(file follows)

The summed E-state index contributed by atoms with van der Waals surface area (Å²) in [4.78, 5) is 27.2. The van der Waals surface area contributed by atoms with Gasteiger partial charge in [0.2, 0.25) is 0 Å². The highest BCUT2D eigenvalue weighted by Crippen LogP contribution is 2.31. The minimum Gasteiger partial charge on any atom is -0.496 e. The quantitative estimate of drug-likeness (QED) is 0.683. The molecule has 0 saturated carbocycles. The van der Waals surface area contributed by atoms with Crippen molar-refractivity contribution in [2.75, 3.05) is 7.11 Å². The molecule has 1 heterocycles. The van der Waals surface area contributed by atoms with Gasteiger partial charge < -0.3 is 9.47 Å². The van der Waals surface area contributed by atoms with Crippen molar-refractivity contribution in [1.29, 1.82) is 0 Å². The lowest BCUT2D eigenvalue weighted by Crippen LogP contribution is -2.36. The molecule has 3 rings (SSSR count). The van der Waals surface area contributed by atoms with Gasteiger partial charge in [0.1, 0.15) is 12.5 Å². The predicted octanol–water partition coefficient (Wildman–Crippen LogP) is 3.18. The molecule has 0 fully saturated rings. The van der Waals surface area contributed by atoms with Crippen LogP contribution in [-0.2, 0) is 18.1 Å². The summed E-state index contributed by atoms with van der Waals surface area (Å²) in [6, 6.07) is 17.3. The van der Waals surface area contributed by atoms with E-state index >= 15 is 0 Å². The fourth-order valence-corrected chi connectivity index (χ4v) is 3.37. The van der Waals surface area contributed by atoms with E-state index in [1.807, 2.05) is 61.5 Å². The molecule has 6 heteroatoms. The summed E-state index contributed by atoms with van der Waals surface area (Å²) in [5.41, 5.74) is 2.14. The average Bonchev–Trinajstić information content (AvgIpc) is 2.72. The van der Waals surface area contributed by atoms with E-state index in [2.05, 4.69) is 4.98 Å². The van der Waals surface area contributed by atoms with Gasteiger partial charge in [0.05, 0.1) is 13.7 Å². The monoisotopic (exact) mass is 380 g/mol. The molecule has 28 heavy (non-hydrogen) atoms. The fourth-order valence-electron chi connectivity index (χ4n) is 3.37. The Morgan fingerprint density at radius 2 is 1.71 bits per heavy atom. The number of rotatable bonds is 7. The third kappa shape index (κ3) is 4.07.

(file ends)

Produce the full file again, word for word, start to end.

The summed E-state index contributed by atoms with van der Waals surface area (Å²) in [4.78, 5) is 27.2. The van der Waals surface area contributed by atoms with Gasteiger partial charge in [0.2, 0.25) is 0 Å². The highest BCUT2D eigenvalue weighted by Crippen LogP contribution is 2.31. The minimum Gasteiger partial charge on any atom is -0.496 e. The quantitative estimate of drug-likeness (QED) is 0.683. The molecule has 0 saturated carbocycles. The van der Waals surface area contributed by atoms with Crippen molar-refractivity contribution in [2.75, 3.05) is 7.11 Å². The molecule has 1 heterocycles. The van der Waals surface area contributed by atoms with Gasteiger partial charge < -0.3 is 9.47 Å². The van der Waals surface area contributed by atoms with Crippen molar-refractivity contribution in [1.29, 1.82) is 0 Å². The lowest BCUT2D eigenvalue weighted by Crippen LogP contribution is -2.36. The molecule has 3 rings (SSSR count). The van der Waals surface area contributed by atoms with Gasteiger partial charge in [0.1, 0.15) is 12.5 Å². The predicted octanol–water partition coefficient (Wildman–Crippen LogP) is 3.18. The molecule has 0 fully saturated rings. The van der Waals surface area contributed by atoms with Crippen LogP contribution in [-0.2, 0) is 18.1 Å². The summed E-state index contributed by atoms with van der Waals surface area (Å²) in [6, 6.07) is 17.3. The van der Waals surface area contributed by atoms with E-state index >= 15 is 0 Å². The fourth-order valence-corrected chi connectivity index (χ4v) is 3.37. The van der Waals surface area contributed by atoms with E-state index in [1.807, 2.05) is 61.5 Å². The molecule has 6 heteroatoms. The summed E-state index contributed by atoms with van der Waals surface area (Å²) in [5.41, 5.74) is 2.14. The average Bonchev–Trinajstić information content (AvgIpc) is 2.72. The van der Waals surface area contributed by atoms with E-state index in [2.05, 4.69) is 4.98 Å². The van der Waals surface area contributed by atoms with Gasteiger partial charge in [0.05, 0.1) is 13.7 Å². The monoisotopic (exact) mass is 380 g/mol. The molecule has 28 heavy (non-hydrogen) atoms. The fourth-order valence-electron chi connectivity index (χ4n) is 3.37. The Morgan fingerprint density at radius 2 is 1.71 bits per heavy atom. The number of rotatable bonds is 7. The third kappa shape index (κ3) is 4.07.